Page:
Disillusioned Discordian


Extreme Urban Photography
January 13, 2009, 12:13 pm
Filed under: Mumbo Jumbo, Police State UK PLC, Uncategorized

 

Photography is not the boring hobby it used to be, these days Photography is an illicit underground activity that can land you in trouble with the fuzz. As such it has now become cool!

 

The Offical Rules as published by the Legion of Dynamic Discord Ltd.

 

Take a picture in a ‘sensitive area’ and upload it onto the web. These days sensitive areas can be defined as follows:

 

  • Any public space

 

The more suspicious your picture is the higher the kudos gained! Extra kudos can be gained by doing the following:

 

  • Setting up a blog to host Extreme Urban Photographs
  • Blogging, Twitting or videoing your Extreme Photography sessions
  • Taking pictures of PCSO’s, Police Constables or Members of the Armed Forces.
  • Getting Stopped and Searched Under Sec 44 of the Terrorism Act (earn double points if stopped whilst taking a photo of something already in the public domain)

 

Hurry Kids although Extreme Photography is not a blood sport, that doesn’t mean it won’t soon be outlawed!

 

N.B Google is barred from participation on account of the head start it has.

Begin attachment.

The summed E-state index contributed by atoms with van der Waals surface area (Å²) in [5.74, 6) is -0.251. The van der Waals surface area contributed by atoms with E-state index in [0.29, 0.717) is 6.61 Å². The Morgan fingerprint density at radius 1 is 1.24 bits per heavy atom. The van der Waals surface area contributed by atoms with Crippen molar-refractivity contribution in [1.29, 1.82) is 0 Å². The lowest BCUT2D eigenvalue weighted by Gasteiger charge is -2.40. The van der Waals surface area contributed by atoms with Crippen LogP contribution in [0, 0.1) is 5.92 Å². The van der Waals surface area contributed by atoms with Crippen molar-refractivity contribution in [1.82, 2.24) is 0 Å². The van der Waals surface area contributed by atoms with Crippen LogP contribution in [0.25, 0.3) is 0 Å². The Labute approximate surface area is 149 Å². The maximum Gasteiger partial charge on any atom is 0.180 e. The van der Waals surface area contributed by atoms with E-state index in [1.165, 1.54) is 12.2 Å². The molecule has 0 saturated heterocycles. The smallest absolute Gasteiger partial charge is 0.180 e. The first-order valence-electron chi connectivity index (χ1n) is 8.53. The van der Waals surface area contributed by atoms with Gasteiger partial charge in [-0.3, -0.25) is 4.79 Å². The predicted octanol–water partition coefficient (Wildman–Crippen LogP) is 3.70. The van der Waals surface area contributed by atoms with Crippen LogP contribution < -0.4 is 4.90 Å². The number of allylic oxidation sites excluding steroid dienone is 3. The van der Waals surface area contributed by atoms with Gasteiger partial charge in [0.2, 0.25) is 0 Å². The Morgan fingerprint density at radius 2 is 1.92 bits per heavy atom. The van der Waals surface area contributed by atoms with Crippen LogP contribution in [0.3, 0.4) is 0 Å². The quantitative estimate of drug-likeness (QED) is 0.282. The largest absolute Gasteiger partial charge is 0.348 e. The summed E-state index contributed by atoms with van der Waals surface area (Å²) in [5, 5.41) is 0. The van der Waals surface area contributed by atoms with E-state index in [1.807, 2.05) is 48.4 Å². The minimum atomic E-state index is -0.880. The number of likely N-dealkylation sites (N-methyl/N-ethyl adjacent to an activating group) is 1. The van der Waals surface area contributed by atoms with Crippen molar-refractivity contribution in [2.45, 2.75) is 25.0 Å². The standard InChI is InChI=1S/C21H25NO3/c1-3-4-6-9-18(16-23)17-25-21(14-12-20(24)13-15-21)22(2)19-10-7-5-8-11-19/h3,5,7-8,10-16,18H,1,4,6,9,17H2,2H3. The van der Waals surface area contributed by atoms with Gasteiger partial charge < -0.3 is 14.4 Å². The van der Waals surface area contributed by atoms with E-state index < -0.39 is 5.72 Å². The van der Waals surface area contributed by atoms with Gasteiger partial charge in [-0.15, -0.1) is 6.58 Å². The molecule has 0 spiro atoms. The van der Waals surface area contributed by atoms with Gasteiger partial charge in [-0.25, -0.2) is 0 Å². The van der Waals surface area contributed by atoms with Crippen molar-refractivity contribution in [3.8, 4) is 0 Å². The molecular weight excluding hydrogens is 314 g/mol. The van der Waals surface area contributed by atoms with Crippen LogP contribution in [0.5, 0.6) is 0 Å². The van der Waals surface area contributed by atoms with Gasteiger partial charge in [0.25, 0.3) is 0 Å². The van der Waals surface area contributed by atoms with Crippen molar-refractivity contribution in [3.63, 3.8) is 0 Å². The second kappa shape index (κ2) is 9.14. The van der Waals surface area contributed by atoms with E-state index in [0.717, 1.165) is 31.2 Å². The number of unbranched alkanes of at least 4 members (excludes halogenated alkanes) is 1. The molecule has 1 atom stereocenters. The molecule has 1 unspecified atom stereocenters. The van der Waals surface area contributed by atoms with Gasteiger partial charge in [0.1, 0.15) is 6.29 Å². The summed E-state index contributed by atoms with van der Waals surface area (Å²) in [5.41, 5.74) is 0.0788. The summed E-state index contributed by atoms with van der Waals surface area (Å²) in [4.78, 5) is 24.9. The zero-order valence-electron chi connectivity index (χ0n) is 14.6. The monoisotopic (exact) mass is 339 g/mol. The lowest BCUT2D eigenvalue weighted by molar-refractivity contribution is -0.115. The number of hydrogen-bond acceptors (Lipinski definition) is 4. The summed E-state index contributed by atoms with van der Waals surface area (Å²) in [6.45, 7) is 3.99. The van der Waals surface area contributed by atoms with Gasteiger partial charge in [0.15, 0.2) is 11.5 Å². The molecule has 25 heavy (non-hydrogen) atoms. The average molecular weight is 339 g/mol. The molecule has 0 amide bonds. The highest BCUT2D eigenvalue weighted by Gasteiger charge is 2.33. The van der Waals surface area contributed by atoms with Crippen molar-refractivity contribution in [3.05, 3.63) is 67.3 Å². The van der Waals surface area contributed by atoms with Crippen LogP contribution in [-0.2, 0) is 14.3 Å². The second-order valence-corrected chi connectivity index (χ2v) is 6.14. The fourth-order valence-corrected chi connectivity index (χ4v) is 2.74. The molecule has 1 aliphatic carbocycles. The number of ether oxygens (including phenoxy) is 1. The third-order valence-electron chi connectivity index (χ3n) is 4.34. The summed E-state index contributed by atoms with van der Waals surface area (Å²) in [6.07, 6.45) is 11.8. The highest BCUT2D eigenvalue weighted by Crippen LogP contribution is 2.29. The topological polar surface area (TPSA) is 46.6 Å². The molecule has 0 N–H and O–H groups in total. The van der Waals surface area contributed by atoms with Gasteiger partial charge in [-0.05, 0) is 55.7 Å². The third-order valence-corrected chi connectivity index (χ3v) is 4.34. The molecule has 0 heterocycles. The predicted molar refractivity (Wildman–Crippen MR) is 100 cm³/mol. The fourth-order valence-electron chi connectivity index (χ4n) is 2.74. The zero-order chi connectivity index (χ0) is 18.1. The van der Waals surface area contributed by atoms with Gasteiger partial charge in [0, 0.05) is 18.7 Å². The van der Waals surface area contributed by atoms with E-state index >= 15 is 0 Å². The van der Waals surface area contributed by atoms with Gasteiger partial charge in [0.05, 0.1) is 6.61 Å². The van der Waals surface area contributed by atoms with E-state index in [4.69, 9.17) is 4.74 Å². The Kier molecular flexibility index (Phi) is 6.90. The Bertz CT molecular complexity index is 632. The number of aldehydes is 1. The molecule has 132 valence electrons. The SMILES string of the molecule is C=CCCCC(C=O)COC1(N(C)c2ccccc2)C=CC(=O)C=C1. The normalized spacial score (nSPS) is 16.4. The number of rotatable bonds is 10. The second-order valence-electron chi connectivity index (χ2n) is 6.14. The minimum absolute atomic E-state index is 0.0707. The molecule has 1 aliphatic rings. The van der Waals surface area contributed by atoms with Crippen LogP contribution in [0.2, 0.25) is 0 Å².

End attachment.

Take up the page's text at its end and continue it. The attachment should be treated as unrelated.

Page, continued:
Copyright ©Legion of Dynamic Discord Ltd. 2009

 



Greek Embassy in London Is Occupied
December 8, 2008, 2:33 pm
Filed under: Political, Uncategorized

The picture below has now been released onto the internet of the Occupation of the Greek Embassy in London. Police have surrounded a group of protestors who appear to have barricaded themselves onto a balcony outside the front of the building. There are reports that people are inside but it is at the moment unclear.

Anarchy in the UK

Anarchy in the UK



Jacqui Smith’s Zeitgeist
December 5, 2008, 3:48 pm
Filed under: Political, Uncategorized

I thought it might be heartening for some of the people who read my blog to have a look at the Jacqui Smith search terms that are finding their way here:

 

 

i hate jacqui smith

hate jacqui smith

we hate jacqui smith

jacqui smith is a cunt

jacqui smith rant

jacqui smith cunt

jacqui smith lost the plot

jacqui smith is stupid



Doubts are raised over effectiveness of new ID cards..
December 2, 2008, 1:27 pm
Filed under: Uncategorized
People were reassured that he had the correct documents

People were reassured that he had the correct documents



Terroism Act 2008 Damaging overview of the Police?
November 11, 2008, 9:48 am
Filed under: Uncategorized

The Terrorism Act 2008 has had a rocky ride through the parliamentary process. As part of the ongoing salvo against our civil liberties, this is perhaps unsurprising. The most notable rejection of the Act was over 42 day’s detention. The Baroness Hanham has however also moved an amendment NO 2:

Before clause 14, insert the following new Clause – “National guidelines on fingerprint and sample database(1) The Secretary of State shall by regulations publish national guidelines for governmental agencies establishing-


(a) a procedure by which a person can request a statement of what information relating to fingerprints and samples is held on them or on a dependent;

(b) a procedure by which a person can request that such information held on them or a dependent is destroyed